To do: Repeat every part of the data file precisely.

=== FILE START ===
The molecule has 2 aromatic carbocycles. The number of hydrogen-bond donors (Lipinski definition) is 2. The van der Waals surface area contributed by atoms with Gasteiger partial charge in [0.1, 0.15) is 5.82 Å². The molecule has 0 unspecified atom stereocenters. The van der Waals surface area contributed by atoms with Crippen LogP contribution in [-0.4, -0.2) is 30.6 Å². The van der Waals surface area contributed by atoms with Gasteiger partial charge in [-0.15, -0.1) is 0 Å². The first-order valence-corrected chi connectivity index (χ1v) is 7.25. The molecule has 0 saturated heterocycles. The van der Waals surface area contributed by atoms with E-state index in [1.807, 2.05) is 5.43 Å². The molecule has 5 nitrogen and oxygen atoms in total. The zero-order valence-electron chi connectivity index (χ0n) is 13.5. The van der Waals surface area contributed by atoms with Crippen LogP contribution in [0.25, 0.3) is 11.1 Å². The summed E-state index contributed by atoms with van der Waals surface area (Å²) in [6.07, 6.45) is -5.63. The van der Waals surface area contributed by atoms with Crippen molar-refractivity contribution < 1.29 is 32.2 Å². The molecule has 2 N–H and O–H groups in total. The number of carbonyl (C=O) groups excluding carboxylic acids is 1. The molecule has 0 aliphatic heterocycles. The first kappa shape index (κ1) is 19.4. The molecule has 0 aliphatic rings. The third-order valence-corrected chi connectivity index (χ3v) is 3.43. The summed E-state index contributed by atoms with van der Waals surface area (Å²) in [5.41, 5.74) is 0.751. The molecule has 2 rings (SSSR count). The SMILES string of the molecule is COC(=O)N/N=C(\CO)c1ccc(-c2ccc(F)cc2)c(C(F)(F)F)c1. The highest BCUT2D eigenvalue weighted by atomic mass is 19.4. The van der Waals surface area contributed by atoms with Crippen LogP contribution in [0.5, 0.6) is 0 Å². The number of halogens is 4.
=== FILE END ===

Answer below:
The molecule has 2 aromatic carbocycles. The number of hydrogen-bond donors (Lipinski definition) is 2. The van der Waals surface area contributed by atoms with Gasteiger partial charge in [0.1, 0.15) is 5.82 Å². The molecule has 0 unspecified atom stereocenters. The van der Waals surface area contributed by atoms with Crippen LogP contribution in [-0.4, -0.2) is 30.6 Å². The van der Waals surface area contributed by atoms with Gasteiger partial charge in [-0.15, -0.1) is 0 Å². The first-order valence-corrected chi connectivity index (χ1v) is 7.25. The molecule has 0 saturated heterocycles. The van der Waals surface area contributed by atoms with E-state index in [1.807, 2.05) is 5.43 Å². The molecule has 5 nitrogen and oxygen atoms in total. The zero-order valence-electron chi connectivity index (χ0n) is 13.5. The van der Waals surface area contributed by atoms with Crippen LogP contribution in [0.25, 0.3) is 11.1 Å². The summed E-state index contributed by atoms with van der Waals surface area (Å²) in [6.07, 6.45) is -5.63. The van der Waals surface area contributed by atoms with Crippen molar-refractivity contribution < 1.29 is 32.2 Å². The molecule has 2 N–H and O–H groups in total. The number of carbonyl (C=O) groups excluding carboxylic acids is 1. The molecule has 0 aliphatic heterocycles. The first kappa shape index (κ1) is 19.4. The molecule has 0 aliphatic rings. The third-order valence-corrected chi connectivity index (χ3v) is 3.43. The summed E-state index contributed by atoms with van der Waals surface area (Å²) in [5.41, 5.74) is 0.751. The molecule has 2 rings (SSSR count). The SMILES string of the molecule is COC(=O)N/N=C(\CO)c1ccc(-c2ccc(F)cc2)c(C(F)(F)F)c1. The highest BCUT2D eigenvalue weighted by atomic mass is 19.4. The van der Waals surface area contributed by atoms with Crippen LogP contribution in [0.5, 0.6) is 0 Å². The number of halogens is 4.